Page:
Treatments for Depression
Blog / 05/15/2013

Treatments for Depression   Depression is a mental disorder which affects about 350 million people worldwide. Its symptoms include, but are not limited to; Feelings of helplessness and hopelessness, loss of interest in daily activities, appetite or weight changes, insomnia or oversleeping, anger or irritability, loss of energy, self-loathing, reckless behavior, concentration problems, unexplained aches and pains and also suicidal thoughts.. Current popular treatments for depression include antidepressant medications and talk therapy such as counselling or psychotherapy. Unfortunately, these treatments have many drawbacks. AD medication is associated with a high risk of side effects and a low success rate, while therapy sessions are notoriously expensive, and often unaffordable or unobtainable for most people. Medical Treatments Medication for depression comes in the form of antidepressants. There are typically 4 classes of AD medication, SSRIs (selective serotonin reuptake inhibitors), atypical antidepressants, tricyclics antidepressants and MAOIs (monoamine oxidase inhibitors). The SSRIs (selective serotonin reuptake inhibitors) are the most commonly prescribed class of antidepressants. They act on a chemical in the brain called serotonin. The SSRIs include drugs such as Prozac, Zoloft, and Paxil. SSRIs are preferred over older classes of antidepressants because their adverse effects are less severe, however, like all antidepressants, SSRIs…

Causes, Symptoms and Treatment of Depression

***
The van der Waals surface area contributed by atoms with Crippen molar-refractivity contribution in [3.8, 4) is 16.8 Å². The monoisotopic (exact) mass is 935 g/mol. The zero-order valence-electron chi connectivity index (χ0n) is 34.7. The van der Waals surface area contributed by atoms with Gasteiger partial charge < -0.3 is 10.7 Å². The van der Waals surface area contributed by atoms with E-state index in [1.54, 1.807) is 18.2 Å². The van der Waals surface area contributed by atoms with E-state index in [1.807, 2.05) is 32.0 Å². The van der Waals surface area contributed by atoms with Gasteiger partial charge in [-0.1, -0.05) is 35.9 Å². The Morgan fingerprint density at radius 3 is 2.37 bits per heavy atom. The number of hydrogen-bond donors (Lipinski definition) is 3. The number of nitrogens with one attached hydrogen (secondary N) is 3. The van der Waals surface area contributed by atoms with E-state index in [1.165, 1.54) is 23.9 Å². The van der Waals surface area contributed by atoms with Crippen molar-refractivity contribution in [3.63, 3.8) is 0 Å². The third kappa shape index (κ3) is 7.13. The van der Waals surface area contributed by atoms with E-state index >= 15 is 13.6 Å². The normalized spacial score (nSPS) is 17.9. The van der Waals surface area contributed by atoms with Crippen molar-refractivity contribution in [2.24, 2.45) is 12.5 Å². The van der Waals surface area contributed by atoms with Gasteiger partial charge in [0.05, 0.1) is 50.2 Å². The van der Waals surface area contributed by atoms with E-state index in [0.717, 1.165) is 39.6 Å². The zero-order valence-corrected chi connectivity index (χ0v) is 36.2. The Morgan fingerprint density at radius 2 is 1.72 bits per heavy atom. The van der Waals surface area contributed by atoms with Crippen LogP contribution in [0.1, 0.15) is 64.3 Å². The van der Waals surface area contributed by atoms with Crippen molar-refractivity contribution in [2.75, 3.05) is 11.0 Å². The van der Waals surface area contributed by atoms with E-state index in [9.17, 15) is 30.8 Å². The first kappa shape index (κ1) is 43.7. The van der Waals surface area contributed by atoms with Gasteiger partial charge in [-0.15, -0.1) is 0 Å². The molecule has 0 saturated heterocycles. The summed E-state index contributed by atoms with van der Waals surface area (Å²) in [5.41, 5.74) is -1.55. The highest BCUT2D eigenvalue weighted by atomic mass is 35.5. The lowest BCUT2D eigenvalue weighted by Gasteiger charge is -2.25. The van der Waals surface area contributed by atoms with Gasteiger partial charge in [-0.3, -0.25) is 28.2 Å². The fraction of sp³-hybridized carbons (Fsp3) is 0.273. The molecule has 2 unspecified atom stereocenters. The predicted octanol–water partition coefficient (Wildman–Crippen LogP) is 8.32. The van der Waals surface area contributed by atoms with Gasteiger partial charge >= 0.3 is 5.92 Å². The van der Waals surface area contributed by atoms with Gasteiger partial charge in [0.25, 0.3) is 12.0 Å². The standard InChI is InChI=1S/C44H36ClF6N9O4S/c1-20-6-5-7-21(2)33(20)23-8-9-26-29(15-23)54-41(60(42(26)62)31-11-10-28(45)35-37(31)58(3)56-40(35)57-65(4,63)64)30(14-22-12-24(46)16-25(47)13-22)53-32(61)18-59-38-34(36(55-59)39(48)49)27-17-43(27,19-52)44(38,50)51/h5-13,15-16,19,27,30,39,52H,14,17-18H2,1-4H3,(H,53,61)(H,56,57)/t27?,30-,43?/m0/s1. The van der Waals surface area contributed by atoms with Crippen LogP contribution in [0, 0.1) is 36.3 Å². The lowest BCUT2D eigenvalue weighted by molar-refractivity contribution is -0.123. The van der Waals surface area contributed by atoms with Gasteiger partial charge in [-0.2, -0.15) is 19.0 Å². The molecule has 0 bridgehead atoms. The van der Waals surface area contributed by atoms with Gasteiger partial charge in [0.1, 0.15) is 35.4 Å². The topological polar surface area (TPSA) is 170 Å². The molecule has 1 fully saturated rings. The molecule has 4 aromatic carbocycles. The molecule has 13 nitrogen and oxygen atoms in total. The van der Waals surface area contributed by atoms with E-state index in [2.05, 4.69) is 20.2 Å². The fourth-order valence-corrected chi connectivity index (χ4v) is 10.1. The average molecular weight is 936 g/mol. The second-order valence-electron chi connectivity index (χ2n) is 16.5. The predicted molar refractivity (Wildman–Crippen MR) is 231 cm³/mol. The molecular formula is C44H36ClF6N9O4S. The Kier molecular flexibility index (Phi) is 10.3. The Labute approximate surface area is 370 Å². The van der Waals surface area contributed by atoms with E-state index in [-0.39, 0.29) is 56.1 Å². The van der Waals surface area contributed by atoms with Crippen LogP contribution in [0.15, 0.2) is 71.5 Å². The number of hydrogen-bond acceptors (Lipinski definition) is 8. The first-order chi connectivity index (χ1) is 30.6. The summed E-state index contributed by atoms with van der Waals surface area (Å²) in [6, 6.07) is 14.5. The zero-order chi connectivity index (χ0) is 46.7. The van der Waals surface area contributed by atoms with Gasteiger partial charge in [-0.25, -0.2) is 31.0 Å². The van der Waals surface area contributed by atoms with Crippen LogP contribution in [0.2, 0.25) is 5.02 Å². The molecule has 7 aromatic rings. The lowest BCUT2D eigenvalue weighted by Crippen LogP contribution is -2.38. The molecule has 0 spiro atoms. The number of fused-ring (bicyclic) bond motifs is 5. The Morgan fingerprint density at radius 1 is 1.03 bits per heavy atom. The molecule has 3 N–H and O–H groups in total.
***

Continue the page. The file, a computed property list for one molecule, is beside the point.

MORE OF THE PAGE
Blog / 01/17/2012

Causes, Symptoms and Treatment of Depression   What is Depression? Depression is a mental disorder where a person has a prolonged period of sadness, unhappiness, helplessness, hopelessness or worthlessness. These feelings often get worse over a period of time, causing a person to have feelings of self-doubt, severe despondency and dejection. Depression is an extremely common illness. There are approximately 350 million people living in the world today who are affected by it and it is the leading cause for a visit to see a GP or doctor. Depression also has a stigma attached to it that people who suffer from it are weak which leads to them not seeking treatment – less than half of all of the people with depression are currently engaging in any kind of treatment for it. Long-lasting and moderate or severe depression can be a serious health condition. It can cause an affected person to suffer terribly, leading to problems with work, breakdowns in close relationships and lead to poor physical health. The worst cases of depression can lead to a sufferer taking his or her own life. An estimated 1 million people worldwide every year commit suicide because of depression. Half of all…